Nagarjuna called this the ‘middle way’ between eternalism and nihilism, or Madhamaka, and a new Madhamaka school of Buddhism was founded upon this work. Note this is different from the middle way of the original Buddha whose middle way between extreme asceticism/self-mortification and addiction to indulging in sense pleasures.

Nagarjuna also warns us that this ‘middle way’ itself should not be lent upon as some kind of truth where the ego can safely hang its hat.

Nagarjuna also warns us that this ‘middle way’ itself should not be lent upon as some kind of truth where the ego can safely hang its hat.

The purpose of this exposition is to allow us to see how we cling to concepts and then remove these false views/beliefs. Like all Buddhist teachings, when the job of the teaching is done, in this case when the false beliefs have been seen for what they are, we should also let go of the teaching and not rest on this either: ‘The essence of mind is beyond all concepts and definitions’.

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9 thoughts on “The ‘middle way’ between eternalism and nihilism

  1. Hi Tom,

    I was wondering what your views are on the relationship between enlightenment and mental health issues such as anxiety and depression. My understanding – which I suppose is the commonsense view – is that while awakening does not eliminate emotions and thoughts per se, it takes away their “stickiness”.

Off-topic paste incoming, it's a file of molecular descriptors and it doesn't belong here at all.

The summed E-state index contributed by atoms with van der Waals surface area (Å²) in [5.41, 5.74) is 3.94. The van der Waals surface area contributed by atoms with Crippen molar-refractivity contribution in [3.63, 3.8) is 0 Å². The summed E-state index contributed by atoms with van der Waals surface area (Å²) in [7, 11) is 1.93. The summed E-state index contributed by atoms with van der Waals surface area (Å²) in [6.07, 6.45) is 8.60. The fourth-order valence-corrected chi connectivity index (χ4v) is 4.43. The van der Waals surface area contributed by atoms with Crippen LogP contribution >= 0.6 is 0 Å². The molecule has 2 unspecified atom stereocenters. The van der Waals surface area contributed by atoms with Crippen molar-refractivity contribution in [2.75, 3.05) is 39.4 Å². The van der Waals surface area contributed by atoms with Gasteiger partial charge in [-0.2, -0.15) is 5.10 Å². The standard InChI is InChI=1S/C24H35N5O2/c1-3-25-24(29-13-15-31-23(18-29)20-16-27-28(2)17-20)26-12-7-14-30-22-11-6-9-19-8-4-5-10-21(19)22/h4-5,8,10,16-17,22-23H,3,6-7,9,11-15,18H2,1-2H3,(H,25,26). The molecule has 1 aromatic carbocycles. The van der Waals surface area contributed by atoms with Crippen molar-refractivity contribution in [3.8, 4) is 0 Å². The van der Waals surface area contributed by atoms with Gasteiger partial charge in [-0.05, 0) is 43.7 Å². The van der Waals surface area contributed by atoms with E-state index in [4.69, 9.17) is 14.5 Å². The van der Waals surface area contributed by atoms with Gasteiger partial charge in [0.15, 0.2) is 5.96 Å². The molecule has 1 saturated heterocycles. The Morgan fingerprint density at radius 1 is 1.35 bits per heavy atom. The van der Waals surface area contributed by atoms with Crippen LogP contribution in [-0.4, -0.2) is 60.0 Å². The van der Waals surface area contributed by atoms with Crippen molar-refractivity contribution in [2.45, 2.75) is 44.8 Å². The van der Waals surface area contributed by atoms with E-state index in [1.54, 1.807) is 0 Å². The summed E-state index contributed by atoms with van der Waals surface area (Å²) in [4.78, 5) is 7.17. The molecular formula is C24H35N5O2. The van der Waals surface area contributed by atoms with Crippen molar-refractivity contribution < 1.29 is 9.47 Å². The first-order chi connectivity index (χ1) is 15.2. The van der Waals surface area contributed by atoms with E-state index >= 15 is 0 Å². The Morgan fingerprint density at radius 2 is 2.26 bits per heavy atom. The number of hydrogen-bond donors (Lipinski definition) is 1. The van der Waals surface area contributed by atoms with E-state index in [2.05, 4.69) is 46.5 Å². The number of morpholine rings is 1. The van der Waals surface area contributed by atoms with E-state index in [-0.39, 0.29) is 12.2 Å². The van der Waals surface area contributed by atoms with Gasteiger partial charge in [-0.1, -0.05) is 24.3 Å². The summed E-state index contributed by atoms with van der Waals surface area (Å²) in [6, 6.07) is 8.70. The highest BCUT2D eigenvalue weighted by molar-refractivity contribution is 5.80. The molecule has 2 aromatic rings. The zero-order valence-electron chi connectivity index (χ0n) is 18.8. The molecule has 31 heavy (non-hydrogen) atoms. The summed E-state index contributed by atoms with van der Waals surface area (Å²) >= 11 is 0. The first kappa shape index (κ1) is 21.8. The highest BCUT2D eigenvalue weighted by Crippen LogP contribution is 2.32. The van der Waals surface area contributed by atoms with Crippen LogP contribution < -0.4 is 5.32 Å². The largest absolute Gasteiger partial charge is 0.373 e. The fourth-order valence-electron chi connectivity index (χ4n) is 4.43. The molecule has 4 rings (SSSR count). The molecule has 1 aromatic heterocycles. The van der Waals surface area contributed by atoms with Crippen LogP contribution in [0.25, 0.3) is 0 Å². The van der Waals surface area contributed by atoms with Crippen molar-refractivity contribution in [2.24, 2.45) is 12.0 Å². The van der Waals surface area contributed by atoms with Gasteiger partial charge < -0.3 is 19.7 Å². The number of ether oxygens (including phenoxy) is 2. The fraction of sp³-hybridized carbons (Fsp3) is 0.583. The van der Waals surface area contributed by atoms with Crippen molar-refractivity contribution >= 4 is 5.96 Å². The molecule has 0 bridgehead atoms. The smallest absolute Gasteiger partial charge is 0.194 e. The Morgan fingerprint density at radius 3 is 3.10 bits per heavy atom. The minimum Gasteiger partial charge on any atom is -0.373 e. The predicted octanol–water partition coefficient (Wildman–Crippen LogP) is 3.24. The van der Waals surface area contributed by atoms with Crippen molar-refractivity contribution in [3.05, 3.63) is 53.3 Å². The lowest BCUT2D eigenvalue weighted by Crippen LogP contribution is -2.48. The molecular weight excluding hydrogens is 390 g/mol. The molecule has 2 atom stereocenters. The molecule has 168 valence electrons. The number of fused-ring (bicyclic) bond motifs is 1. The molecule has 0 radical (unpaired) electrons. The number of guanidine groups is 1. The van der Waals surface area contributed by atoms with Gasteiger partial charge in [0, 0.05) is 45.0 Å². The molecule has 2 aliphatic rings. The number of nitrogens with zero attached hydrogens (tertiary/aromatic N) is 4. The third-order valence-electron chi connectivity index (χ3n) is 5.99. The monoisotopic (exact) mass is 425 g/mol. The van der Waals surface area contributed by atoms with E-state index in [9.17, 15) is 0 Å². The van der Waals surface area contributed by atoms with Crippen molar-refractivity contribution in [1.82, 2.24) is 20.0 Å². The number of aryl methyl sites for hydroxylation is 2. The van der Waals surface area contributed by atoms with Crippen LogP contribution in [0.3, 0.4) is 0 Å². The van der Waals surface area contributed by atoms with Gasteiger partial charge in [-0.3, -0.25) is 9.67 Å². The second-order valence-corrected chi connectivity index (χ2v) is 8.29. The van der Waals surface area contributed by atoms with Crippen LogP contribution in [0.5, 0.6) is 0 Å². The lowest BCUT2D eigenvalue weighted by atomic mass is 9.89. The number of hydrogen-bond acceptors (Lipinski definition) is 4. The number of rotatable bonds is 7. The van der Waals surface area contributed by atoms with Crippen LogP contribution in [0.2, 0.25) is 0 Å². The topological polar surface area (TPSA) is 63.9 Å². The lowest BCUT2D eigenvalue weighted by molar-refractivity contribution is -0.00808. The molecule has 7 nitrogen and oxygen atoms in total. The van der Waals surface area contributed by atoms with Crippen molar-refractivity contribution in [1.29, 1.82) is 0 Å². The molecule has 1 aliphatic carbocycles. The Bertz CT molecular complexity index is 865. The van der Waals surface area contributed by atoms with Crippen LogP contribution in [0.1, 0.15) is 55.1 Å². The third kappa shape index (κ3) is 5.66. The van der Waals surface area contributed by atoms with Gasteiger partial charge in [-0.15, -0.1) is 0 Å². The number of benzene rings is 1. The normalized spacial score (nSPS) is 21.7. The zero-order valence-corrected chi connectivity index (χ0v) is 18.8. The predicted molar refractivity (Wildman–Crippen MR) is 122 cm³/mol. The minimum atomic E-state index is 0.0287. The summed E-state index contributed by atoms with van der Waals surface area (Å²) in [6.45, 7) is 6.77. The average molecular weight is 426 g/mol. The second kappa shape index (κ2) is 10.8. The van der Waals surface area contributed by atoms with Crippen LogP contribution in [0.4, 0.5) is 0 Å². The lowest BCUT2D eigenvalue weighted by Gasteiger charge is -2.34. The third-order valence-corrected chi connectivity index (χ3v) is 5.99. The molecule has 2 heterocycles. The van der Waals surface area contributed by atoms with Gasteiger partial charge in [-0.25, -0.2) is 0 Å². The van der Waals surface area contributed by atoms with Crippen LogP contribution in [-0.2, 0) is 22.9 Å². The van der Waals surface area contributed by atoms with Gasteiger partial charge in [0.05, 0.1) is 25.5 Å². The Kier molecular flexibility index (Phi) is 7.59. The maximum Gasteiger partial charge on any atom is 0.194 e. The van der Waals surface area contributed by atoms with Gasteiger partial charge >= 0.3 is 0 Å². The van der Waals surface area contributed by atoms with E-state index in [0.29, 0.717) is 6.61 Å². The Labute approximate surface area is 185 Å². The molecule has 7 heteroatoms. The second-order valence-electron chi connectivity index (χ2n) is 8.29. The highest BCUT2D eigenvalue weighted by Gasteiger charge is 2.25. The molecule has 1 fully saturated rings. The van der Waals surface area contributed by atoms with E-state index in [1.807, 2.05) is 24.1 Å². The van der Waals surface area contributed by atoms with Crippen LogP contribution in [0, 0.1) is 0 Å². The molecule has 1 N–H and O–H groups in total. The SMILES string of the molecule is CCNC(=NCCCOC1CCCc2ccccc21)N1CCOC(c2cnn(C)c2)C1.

So while an awakened “person” does experience momentary fear – triggered by some outward circumstance – he won’t feel the nagging psychological fear that we call “anxiety”. Likewise, there could be sadness due to some event, but it won’t take the form of the prolonged dark hopeless mood generally described as “depression”.

    I always thought that the underlying default psychological state of an awakened “individual” is one of effortless tranquility. However, lately I have come across teachings that seem to imply that awakening does not quite eliminate such conditions and one could very well be awakened and clinically depressed! To me that sounds a bit incredulous, given the association of spirituality and inner well-being which is not only made in the traditional teachings, but also in the writings of modern masters like Ramana Maharishi and Nisargadatta Maharaj. Moreover, but also makes enlightenment seem somewhat pointless – if it does not remove inner suffering, then how is it even relevant to our lives.

    Your thoughts ?

    Regards

    Amit